Consumers Preferences, Subsistence and Real Wage

  • D. Andrews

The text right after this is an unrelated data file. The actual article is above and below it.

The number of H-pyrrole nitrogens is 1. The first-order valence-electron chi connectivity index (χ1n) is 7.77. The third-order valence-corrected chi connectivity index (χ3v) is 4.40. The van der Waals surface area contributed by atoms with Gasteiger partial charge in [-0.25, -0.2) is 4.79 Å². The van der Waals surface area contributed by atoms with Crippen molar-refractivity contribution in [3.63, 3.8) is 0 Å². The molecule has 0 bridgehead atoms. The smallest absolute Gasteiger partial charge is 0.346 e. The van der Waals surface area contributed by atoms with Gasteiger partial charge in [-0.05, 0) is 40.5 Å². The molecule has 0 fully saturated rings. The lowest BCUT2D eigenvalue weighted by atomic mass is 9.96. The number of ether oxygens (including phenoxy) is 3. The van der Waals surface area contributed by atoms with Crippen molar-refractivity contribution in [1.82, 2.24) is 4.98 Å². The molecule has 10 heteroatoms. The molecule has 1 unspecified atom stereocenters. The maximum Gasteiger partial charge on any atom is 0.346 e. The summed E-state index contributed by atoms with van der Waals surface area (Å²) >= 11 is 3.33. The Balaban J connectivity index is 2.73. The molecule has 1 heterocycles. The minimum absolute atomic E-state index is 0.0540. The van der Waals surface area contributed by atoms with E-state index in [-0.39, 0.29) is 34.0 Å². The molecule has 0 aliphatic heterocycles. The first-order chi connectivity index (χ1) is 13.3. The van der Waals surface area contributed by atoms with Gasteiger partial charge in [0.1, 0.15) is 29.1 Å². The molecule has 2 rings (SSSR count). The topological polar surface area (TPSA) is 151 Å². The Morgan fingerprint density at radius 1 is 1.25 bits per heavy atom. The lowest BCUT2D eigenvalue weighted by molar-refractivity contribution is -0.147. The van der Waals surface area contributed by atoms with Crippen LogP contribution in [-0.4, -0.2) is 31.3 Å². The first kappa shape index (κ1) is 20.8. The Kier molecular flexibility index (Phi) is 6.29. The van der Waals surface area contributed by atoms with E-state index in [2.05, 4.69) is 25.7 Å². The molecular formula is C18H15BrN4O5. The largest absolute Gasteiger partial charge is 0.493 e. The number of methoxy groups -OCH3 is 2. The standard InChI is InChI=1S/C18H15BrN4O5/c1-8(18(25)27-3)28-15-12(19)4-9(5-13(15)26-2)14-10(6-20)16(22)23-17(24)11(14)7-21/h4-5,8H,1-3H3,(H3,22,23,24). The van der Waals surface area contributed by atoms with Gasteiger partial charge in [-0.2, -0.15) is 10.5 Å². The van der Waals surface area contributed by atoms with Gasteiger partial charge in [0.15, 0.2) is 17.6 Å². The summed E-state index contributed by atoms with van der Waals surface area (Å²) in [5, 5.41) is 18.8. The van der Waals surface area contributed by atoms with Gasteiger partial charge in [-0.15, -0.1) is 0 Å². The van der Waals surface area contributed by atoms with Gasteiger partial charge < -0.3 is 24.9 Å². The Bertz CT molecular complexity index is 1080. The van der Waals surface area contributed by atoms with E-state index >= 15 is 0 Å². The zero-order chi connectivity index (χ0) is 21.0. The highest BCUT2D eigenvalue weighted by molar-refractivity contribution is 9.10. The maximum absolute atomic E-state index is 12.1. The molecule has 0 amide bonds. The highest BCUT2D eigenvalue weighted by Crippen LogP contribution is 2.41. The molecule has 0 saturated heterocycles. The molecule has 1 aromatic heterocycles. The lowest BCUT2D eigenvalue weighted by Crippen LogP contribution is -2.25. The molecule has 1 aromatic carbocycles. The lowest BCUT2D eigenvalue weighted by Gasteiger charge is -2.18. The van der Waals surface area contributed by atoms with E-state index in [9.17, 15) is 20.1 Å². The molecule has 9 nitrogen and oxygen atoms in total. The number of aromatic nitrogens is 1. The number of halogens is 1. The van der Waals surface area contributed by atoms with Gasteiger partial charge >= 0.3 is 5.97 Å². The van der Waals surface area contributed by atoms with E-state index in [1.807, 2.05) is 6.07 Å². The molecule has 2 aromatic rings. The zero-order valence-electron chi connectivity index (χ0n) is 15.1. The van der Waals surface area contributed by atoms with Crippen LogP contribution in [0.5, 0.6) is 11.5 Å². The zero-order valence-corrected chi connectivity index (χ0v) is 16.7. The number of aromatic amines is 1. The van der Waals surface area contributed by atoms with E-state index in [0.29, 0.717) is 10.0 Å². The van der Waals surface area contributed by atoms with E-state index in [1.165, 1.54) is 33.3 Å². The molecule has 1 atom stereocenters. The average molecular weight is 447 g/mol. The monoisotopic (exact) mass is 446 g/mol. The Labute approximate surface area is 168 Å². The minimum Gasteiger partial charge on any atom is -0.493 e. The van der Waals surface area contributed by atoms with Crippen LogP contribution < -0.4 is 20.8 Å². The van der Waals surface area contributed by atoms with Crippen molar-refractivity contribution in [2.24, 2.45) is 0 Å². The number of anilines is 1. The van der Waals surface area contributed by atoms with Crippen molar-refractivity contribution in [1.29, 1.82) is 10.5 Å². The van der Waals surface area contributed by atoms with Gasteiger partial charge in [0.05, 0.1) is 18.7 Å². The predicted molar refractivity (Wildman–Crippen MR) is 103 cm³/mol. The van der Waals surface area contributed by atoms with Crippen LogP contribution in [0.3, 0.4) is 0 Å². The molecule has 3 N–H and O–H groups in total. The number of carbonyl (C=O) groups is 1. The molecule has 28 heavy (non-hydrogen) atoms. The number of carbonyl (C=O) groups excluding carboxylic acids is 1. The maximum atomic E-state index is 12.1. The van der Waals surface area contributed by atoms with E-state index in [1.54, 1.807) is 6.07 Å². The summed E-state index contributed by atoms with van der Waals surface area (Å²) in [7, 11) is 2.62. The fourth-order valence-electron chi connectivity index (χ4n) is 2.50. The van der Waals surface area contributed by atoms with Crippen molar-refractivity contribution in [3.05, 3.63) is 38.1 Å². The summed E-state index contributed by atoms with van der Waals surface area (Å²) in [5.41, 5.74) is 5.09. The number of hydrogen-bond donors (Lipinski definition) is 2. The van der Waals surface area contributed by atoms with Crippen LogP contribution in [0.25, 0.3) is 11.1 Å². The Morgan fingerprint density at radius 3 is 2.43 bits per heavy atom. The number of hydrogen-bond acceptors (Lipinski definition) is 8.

In classical political economy, the real wage derives its reality from its association with a given set of products that provides for the subsistence of workers through time. In neoclassical theory the connection between the real wage and a given set of products is broken, because the restriction of workers’ consumption to a particular set of products conflicts with the idea of individual consumer preference. Thus, the ‘reality’ of the real wage in neoclassical theory is grounded differently, in a particular standard of value that can be called an index number standard. The difficulties involved with this construction raise questions about the theoretical adequacy of the notion of real wage itself. In particular, this leads to a conclusion that stands in sharp contrast to the empiricist proclamations of neoclassical theory.